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Student Research Projects

Mercury Concentrations in Dolphins Stranded Along the Coast of Virginia  

Student Erin Smith ‘14
Faculty Mentor(s) Dr. Elizabeth Malcolm
Department Earth and Environmental Sciences
Course Earth and Environmen: Research Methods in the Natural Sciences

Abstract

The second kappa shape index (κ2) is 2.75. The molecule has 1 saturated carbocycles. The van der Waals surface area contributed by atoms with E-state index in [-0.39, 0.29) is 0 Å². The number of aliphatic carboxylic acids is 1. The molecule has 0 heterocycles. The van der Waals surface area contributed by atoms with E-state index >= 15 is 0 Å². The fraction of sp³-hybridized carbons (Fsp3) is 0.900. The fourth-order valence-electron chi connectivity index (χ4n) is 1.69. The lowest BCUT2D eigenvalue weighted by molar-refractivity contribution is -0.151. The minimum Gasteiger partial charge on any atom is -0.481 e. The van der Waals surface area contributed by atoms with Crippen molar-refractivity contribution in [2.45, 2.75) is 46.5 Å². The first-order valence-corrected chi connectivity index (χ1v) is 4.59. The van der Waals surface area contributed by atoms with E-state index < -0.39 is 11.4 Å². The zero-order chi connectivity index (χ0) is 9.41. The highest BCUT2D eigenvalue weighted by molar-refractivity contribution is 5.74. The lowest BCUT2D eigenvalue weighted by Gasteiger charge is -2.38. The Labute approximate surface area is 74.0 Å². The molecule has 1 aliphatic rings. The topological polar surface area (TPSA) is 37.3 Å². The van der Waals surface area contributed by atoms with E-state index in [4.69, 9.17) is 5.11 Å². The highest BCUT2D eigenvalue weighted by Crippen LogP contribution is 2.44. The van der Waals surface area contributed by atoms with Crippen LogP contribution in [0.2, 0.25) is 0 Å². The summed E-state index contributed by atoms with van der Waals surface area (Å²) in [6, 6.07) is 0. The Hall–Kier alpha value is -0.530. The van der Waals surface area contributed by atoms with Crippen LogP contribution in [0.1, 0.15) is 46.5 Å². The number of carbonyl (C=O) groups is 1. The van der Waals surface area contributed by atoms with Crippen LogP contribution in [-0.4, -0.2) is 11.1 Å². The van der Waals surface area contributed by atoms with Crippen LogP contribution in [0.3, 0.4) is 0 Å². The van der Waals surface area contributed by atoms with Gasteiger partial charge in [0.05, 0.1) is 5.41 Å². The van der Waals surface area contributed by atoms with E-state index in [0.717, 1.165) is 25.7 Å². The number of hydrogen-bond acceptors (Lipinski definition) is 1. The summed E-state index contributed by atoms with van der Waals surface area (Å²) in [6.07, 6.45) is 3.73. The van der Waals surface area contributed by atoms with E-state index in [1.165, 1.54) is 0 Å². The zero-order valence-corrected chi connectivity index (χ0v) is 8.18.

This study was conducted to assess the mercury levels in bottlenose dolphins from North Atlantic communities. Mercury, released from both anthropogenic and natural processes, is a highly toxic metal that enters the ocean through run-off and atmospheric deposition. In sediments and ocean waters, it is converted to the form methylmercury, which more readily enters the food chain. Methylmercury is assimilated up the marine food web and bioaccumulates in the tissues of top predators, including dolphins. As a result, tissue concentrations of dolphins from Atlantic communities can be used an as indicator of relative mercury concentrations throughout their corresponding food webs. Tissues were sampled from organisms collected by the Stranding Response Team of the Virginia Aquarium. These dolphins had stranded between June 2009 and April 2013 along the Virginia coast. Samples were freeze-dried and then analyzed for total mercury using a DMA-80 direct mercury analyzer. Liver tissue samples were found to contain the highest levels of mercury, followed by the kidney tissue samples. The lowest concentrations were found in skin and muscle tissues samples. My concentration results were within the typical range found in similar studies.

 

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